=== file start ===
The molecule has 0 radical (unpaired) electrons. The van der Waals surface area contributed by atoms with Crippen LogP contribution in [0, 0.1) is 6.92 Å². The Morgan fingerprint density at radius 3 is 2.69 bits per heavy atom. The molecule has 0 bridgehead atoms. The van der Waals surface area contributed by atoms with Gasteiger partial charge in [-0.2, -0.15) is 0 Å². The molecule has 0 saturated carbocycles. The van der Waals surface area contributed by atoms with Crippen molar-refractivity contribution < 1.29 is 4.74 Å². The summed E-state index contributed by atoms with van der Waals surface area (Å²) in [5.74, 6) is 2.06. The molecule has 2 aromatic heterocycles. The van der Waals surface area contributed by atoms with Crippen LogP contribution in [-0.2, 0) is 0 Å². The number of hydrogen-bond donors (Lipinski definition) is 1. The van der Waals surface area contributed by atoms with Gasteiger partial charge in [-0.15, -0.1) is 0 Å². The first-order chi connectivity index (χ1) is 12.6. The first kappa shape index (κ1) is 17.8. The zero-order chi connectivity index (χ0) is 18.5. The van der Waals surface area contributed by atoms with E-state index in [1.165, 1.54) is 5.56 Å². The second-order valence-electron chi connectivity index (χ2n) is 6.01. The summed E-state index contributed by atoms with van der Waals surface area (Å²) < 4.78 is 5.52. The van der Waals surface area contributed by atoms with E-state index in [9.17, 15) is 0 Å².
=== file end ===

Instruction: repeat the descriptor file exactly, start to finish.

The molecule has 0 radical (unpaired) electrons. The van der Waals surface area contributed by atoms with Crippen LogP contribution in [0, 0.1) is 6.92 Å². The Morgan fingerprint density at radius 3 is 2.69 bits per heavy atom. The molecule has 0 bridgehead atoms. The van der Waals surface area contributed by atoms with Gasteiger partial charge in [-0.2, -0.15) is 0 Å². The molecule has 0 saturated carbocycles. The van der Waals surface area contributed by atoms with Crippen molar-refractivity contribution < 1.29 is 4.74 Å². The summed E-state index contributed by atoms with van der Waals surface area (Å²) in [5.74, 6) is 2.06. The molecule has 2 aromatic heterocycles. The van der Waals surface area contributed by atoms with Crippen LogP contribution in [-0.2, 0) is 0 Å². The number of hydrogen-bond donors (Lipinski definition) is 1. The van der Waals surface area contributed by atoms with Gasteiger partial charge in [-0.15, -0.1) is 0 Å². The first-order chi connectivity index (χ1) is 12.6. The first kappa shape index (κ1) is 17.8. The zero-order chi connectivity index (χ0) is 18.5. The van der Waals surface area contributed by atoms with E-state index in [1.165, 1.54) is 5.56 Å². The second-order valence-electron chi connectivity index (χ2n) is 6.01. The summed E-state index contributed by atoms with van der Waals surface area (Å²) < 4.78 is 5.52. The van der Waals surface area contributed by atoms with E-state index in [9.17, 15) is 0 Å².